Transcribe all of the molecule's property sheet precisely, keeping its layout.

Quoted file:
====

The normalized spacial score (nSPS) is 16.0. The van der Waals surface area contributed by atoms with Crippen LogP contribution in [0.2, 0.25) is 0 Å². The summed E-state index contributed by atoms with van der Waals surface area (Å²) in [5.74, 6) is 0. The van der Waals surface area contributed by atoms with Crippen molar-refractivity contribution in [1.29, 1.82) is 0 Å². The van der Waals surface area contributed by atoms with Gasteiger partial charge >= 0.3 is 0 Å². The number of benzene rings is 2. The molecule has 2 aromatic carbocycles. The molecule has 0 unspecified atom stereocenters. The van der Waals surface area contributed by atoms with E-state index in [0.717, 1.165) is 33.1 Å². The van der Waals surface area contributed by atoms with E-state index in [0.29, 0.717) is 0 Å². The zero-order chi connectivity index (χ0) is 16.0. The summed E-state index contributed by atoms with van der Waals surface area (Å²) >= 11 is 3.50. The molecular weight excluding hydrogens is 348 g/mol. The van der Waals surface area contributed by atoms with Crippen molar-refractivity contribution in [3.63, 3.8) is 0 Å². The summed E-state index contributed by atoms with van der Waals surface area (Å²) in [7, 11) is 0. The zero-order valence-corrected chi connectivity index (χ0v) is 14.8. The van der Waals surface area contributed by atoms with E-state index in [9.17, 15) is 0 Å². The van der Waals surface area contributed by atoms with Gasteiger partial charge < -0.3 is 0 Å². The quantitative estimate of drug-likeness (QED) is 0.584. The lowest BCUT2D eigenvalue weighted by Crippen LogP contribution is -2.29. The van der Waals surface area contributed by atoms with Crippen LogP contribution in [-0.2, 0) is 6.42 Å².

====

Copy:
The normalized spacial score (nSPS) is 16.0. The van der Waals surface area contributed by atoms with Crippen LogP contribution in [0.2, 0.25) is 0 Å². The summed E-state index contributed by atoms with van der Waals surface area (Å²) in [5.74, 6) is 0. The van der Waals surface area contributed by atoms with Crippen molar-refractivity contribution in [1.29, 1.82) is 0 Å². The van der Waals surface area contributed by atoms with Gasteiger partial charge >= 0.3 is 0 Å². The number of benzene rings is 2. The molecule has 2 aromatic carbocycles. The molecule has 0 unspecified atom stereocenters. The van der Waals surface area contributed by atoms with E-state index in [0.717, 1.165) is 33.1 Å². The van der Waals surface area contributed by atoms with E-state index in [0.29, 0.717) is 0 Å². The zero-order chi connectivity index (χ0) is 16.0. The summed E-state index contributed by atoms with van der Waals surface area (Å²) >= 11 is 3.50. The molecular weight excluding hydrogens is 348 g/mol. The van der Waals surface area contributed by atoms with Crippen molar-refractivity contribution in [3.63, 3.8) is 0 Å². The summed E-state index contributed by atoms with van der Waals surface area (Å²) in [7, 11) is 0. The zero-order valence-corrected chi connectivity index (χ0v) is 14.8. The van der Waals surface area contributed by atoms with E-state index in [9.17, 15) is 0 Å². The van der Waals surface area contributed by atoms with Gasteiger partial charge < -0.3 is 0 Å². The quantitative estimate of drug-likeness (QED) is 0.584. The lowest BCUT2D eigenvalue weighted by Crippen LogP contribution is -2.29. The van der Waals surface area contributed by atoms with Crippen LogP contribution in [-0.2, 0) is 6.42 Å².